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College Hill


Settled in 1813, College Hill today has 16,000 residents within a 3.4-square-mile neighborhood and is Cincinnati’s fourth largest and most diverse neighborhood. A variety of housing options — an eclectic mix of stone, brick and wood homes of every style in every price range — make it possible for many to spend a lifetime without leaving the neighborhood. The community owes much of its character to the 19th-century colleges that gave the neighborhood its name, and though Farmers’ College and the Ohio Female College are long gone their bucolic campuses left a legacy of park-like streets.

The vibrant Hamilton Avenue business district is a hub of activity, with a host of new projects planned or underway from the College Hill Community Urban Redevelopment Corp. (CHCURC): a new parking lot at Hamilton and Marlowe, a storefront facade improvement program, small business recruitment and a major housing development at the intersection of Hamilton Avenue and North Bend Road.
 

Features

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Top 10 trends & newsmakers on our radar for 2016

Turn and face the strange changes that 2016 will bring to Greater Cincinnati, thanks to these 10 stories waiting to be told.

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Dedicated individuals and organizations drove local education success in 2015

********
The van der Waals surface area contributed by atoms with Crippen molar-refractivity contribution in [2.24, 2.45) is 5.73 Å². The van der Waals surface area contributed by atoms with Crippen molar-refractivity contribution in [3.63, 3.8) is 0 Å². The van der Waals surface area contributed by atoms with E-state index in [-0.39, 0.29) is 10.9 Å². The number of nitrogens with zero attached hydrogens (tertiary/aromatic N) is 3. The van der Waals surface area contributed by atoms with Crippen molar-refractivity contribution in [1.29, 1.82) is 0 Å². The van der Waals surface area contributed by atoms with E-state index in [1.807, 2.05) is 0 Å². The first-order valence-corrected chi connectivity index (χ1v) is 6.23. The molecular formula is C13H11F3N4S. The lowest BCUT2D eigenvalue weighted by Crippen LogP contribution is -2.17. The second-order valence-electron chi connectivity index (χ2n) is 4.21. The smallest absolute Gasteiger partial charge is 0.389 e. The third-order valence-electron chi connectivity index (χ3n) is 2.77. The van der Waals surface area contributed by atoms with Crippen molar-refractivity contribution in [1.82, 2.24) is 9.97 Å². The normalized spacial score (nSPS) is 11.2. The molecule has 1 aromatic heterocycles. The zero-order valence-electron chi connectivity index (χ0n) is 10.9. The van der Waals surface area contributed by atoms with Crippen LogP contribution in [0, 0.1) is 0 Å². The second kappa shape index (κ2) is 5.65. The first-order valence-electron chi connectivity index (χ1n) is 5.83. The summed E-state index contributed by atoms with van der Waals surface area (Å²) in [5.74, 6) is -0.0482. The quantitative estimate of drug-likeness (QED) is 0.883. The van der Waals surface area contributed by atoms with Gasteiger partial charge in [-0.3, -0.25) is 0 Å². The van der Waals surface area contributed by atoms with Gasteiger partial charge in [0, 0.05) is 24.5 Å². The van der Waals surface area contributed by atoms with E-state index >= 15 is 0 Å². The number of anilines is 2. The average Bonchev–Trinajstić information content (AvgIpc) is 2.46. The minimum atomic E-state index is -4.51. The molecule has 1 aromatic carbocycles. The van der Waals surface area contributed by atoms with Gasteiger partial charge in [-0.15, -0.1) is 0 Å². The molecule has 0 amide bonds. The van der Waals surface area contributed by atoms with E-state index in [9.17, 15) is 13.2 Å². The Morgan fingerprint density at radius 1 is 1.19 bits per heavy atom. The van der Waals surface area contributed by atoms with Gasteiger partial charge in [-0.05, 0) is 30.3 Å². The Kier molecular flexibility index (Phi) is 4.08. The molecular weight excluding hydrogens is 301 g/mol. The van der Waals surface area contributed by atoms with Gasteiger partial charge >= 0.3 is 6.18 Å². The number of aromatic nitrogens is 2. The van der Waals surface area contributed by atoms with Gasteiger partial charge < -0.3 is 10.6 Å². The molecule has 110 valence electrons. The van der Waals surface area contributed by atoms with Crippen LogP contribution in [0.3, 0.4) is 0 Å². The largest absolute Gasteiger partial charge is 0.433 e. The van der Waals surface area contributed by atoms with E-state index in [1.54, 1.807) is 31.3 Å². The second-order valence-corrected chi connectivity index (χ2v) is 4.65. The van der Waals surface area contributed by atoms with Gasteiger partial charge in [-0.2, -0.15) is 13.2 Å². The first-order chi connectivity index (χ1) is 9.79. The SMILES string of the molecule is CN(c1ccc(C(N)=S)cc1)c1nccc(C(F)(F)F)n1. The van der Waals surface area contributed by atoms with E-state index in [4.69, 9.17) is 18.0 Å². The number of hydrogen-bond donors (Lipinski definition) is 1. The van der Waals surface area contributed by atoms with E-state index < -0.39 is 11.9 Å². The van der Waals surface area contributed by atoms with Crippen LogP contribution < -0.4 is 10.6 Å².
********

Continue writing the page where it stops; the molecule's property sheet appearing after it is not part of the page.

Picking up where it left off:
Amazing people invested their hearts, souls, time and generosity to improve the region’s education efforts throughout 2015. Here are their stories.    

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Soapdish: Cincinnati Neighborhood Summit tries to erase boundaries, promote partnerships

Cincinnati’s 52 neighborhoods are a patchwork quilt of different sizes, shapes, allegiances and demographics cobbled together into a diverse and sometimes non-cohesive unit. The 2015 Neighborhood Summit looked to erase boundaries and emphasize the results of successful partnerships among our neighborhoods.

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Our Harvest: Growing a new type of food business

Cincinnati’s Our Harvest Cooperative, the first union worker-owned food cooperative in the U.S., is focused on sustaining not only the environment, but also living-wage jobs for farmers.  

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Neighborhood improvement: The 90-day plan

A collaborative effort between city departments, neighborhood residents and community organizations, the three-month Neighborhood Enhancement Program focuses on developing the assets of Cincinnati neighborhoods.
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